During the 1904 excavation of the Montecalvario burial mound, many decorative and structural metal fragments of a chariot were discovered. Only in 2014 a meticulous study and a challenging restoration intervention made it possible to piece this vehicle together: the two-wheeled chariot was used to heroically lead the war hero to the battlefield or in triumph, as many times described in the Iliad.
The chariot, similar to the ones of Populonia and Vetulonia, features a rectangular car and iron riveted wheels with nine spokes. The decoration includes a series of bronze and iron plates. At the centre of the front parapet is a Gorgon’s head, with decorative friezes with floral and animal motifs.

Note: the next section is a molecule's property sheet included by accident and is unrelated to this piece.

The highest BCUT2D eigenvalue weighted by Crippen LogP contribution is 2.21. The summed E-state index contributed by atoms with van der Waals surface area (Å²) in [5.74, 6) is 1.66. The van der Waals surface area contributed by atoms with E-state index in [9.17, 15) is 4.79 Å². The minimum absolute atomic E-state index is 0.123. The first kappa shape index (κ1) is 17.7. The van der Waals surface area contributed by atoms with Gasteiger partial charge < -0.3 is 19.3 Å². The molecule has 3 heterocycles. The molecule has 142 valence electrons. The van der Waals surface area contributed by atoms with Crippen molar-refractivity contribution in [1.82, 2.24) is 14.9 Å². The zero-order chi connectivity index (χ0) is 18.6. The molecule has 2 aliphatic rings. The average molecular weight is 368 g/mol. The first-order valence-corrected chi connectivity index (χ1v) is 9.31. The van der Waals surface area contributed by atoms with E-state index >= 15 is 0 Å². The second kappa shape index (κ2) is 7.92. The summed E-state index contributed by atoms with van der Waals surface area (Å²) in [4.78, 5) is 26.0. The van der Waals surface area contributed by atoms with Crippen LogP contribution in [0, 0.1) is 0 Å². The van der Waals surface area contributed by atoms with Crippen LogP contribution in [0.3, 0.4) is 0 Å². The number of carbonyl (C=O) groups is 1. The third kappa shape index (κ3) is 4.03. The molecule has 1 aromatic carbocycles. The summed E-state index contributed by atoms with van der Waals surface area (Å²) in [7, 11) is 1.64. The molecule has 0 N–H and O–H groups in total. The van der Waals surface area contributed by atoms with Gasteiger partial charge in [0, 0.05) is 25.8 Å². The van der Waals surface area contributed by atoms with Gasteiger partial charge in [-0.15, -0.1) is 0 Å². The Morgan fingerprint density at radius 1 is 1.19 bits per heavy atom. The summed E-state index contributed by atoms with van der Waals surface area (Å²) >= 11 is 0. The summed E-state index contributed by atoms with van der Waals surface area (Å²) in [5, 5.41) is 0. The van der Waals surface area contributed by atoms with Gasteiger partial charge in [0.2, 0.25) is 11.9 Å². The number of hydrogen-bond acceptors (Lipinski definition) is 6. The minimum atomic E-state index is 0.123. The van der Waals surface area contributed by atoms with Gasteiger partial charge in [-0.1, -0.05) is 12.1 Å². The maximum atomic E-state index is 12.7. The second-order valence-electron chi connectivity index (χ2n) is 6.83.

On the sides, on the bronze circular panels, is a depiction of a deity known as ‘’God of the animals’’, while on another frieze, experts recognized the myth of the foreseer Amphiaraus. The latter is composed of a repeated sequence of two nude men sacrificing an animal over a wide vessel, two warriors battling between two female figures and a farewell scene with a man drawing his sword while leaving a woman and a child.
The decorative repertoire, the animals and the secondary motifs, relate the chariot to the late Orientalizing style (late 7th – first decades 6th century B.C.) when oriental motifs coexisted with others of Greek, and specifically Corinthian origin.